Blogging 1.0 (continued)

Possibly my most popular post ever was one called Blogging 1.0.

It got 20 trackbacks and god only knows how many more links.

It was a long missive about the early experiments in "citizen’s media" like Geocities and

I wrote it about five months ago in early February.

So much has happened in the ensuing five months that its time to return to this topic.

First, was purchased by The New York Times Company for $410 million in late February. I blogged about that deal at the time and I think it was a very smart move for the Times to make.

But more importantly, Blogging 2.0 has developed to the point that the $410 million that The New York Times paid for is going to look really cheap in a few years.

Take Weblogs Inc for example.  Everyone knows Jason Calacanis and he certainly is a controversial figure.  But how can you not be impressed with what he’s built on a Blogging 2.0 platform in less than two years.

Just one of his blogs,, does about the same traffic as does.  Here are the Alexa stats:


That’s just one of his blogs.

Then there’s his blog on cars, Autoblog.  How does it compare to the websites of Motortrend and Popular Mechanics?  Glad you asked.  Here are the Alexa stats on that:


That’s just one more of his blogs.

This Blogging 2.0 model is really really powerful.  It takes between $25k and $50k to launch one of Weblogs’ blogs.

Jason is not alone. Nick Denton is doing the same thing with Gawker Media.  In fact, Nick invented this model.  Jason paid him the ultimate compliment by copying it pretty much verbatim.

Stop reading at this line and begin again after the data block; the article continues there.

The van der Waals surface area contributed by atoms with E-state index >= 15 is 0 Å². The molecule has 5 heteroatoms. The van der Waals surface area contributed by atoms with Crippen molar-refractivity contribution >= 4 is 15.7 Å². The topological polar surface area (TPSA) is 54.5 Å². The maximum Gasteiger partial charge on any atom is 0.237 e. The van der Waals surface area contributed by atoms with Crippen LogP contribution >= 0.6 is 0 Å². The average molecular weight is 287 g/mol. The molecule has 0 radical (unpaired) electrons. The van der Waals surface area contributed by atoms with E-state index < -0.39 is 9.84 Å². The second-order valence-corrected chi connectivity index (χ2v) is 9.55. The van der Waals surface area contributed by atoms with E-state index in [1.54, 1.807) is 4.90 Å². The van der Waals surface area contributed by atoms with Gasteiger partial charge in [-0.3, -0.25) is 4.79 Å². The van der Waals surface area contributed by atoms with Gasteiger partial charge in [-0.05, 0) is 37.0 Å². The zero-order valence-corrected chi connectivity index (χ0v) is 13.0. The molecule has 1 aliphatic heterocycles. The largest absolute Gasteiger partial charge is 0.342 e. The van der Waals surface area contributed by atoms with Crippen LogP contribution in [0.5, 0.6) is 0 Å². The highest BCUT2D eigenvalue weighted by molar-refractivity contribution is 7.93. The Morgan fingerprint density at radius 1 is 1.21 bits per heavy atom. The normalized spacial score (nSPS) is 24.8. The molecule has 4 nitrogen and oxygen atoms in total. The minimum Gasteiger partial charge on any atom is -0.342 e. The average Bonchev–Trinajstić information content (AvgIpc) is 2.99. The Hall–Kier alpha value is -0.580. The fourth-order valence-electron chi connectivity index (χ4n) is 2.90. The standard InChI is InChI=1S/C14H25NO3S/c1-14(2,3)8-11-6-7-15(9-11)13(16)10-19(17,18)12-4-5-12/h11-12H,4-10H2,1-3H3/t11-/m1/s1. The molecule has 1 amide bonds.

And the Gawker Media properties have similar action.

Here is Gawker vs MetroNew York (the New York Magazine site). It’s not even a contest.


And here is Defamer vs


I talked to Nick and Jason this week about the ways they monetize these sites.  Although they do "sell" advertising, most of the action is in ad networks and related "automated" ways they monetize their content.  There are probably 50 or more advertising services vendors of one sort or another knocking on their doors to get their ad systems onto the Weblogs and Gawker properties.

This puts them in a position of incredible leverage, both with the vendors, and with their businesses.  The money just rolls in.  The traffic keeps going up.  And profits start flowing.  Soon they will be big profits.

When is a major media company, other than The New York Times, going
to wake up and realize that they need some of this Blogging 2.0 mojo? 

If they do it soon, they might be able to pay less than the $410
million that The New York Times paid to get its Blogging 2.0 platform.

If they wait, these businesses are going to sell for a lot more than sold for.  Meanwhile, Scott Meyer and his team at are going to reinvent to look like these businesses.  It’s where the action is in online publishing today.

The scalability and leverage of the Blogging 2.0 publishing model is really mind blowing.

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